Global cities transform space for post-Covid transport

Glimpses are beginning to emerge of how European and US cities plan to change the way people travel.
UTC / May 7, 2020
By Adam Hill
Bike and pedestrian sign (© Adam Hill)
Two wheels and two legs are to be a big part of the post-Covid mobility future (© Adam Hill)

With the coronavirus crisis likely to continue for some months at least, city authorities are concerned that, as lockdown is lifted, people will shy away from public transport and revert to using their own cars.

This risks increasing pollution, congestion and road danger – and while there seems to be little desire to see full subway trains anytime soon, not least because capacity will likely be reduced - planners’ thoughts have turned to making it easier for people to walk and cycle.

This would take pressure off public transport, perhaps allowing social distancing measures to be enforced, while giving people an alternative for some, or all, of their journeys as they get back to work.

Among the many measures either under consideration or actually being implemented are widening pavements and increasing the amount of temporary bicycle lanes.

Barcelona, for example, is planning an extra 30,000m2 of pedestrian space, bus lane improvements and an added 21km of bike lanes.

Paris has confirmed that bike transport will be an important part of mobility going forward, while Milan has made reduced car use one of the key pillars of its emergence from lockdown.

Meanwhile, cycling could increase 10-fold and walking five-fold post-lockdown, according to London mayor Sadiq Khan and Transport for London (TfL). 

Their ‘London Streetspace' programme suggests that the UK capital’s public transport capacity may run at just 20% of pre-crisis levels, which means “millions of journeys a day will need to be made by other means”.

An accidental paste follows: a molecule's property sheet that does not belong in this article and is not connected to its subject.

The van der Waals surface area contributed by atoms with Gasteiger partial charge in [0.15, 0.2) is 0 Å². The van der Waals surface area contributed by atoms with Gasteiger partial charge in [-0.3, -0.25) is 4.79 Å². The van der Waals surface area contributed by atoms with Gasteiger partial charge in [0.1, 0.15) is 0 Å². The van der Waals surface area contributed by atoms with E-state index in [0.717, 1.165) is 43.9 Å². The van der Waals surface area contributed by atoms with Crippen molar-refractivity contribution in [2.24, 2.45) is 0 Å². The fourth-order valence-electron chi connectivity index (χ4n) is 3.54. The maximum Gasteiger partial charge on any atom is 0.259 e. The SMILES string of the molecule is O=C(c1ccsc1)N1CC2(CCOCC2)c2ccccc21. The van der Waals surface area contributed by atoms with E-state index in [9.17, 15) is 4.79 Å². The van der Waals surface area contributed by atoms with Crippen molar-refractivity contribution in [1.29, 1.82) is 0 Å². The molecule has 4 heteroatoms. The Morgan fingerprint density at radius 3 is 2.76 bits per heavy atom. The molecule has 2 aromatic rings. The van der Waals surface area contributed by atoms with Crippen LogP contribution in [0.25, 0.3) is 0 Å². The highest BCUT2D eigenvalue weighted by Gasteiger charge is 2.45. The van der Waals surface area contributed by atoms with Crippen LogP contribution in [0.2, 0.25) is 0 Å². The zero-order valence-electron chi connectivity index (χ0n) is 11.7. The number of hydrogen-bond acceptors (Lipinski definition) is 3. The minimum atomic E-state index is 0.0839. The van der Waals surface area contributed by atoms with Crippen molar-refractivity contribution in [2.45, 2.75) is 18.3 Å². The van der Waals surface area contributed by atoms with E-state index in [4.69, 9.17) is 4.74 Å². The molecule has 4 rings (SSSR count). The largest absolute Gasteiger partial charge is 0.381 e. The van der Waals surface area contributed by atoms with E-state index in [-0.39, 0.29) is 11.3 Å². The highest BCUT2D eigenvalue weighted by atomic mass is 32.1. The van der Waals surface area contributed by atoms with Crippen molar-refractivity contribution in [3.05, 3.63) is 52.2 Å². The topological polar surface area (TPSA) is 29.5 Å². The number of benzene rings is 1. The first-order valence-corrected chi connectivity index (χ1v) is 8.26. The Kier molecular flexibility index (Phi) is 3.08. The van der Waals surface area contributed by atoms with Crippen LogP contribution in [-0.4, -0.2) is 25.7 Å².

TfL, working with London’s boroughs, will focus on  “rapid construction” of a temporary strategic cycling network, adding to the existing 160km, with new routes to reduce crowding on Underground, train and bus services.

There will also be wider footways on high streets, including space to queue for shops “as well as enough space for others to safely walk past while socially distancing”. Finally, reduced traffic on residential streets is planned, “creating low-traffic neighbourhoods right across London to enable more people to walk and cycle as part of their daily routine, as has happened during lockdown”.

In California, San Francisco Municipal Transportation Agency (SFMTA)’s Slow Streets programme has been designed to limit through traffic on certain residential streets and allow them to be used more as a shared space for foot and bicycle traffic.

Due to concerns over social distancing, “many pedestrians are choosing to walk in the street, exposing themselves to swiftly moving vehicle traffic”, the agency says.

To improve safety, 12 corridors have been identified as potential ‘slow streets’, and signage is being added to these to prioritise walking and biking – although motor vehicles will still have right of way.

SFMTA says it hopes to create two or three such corridors per week in residential streets connecting people to “essential services” as the city’s Muni bus service has been reduced.

The city of San Diego is currently rolling out a similar ‘slow streets’ plan.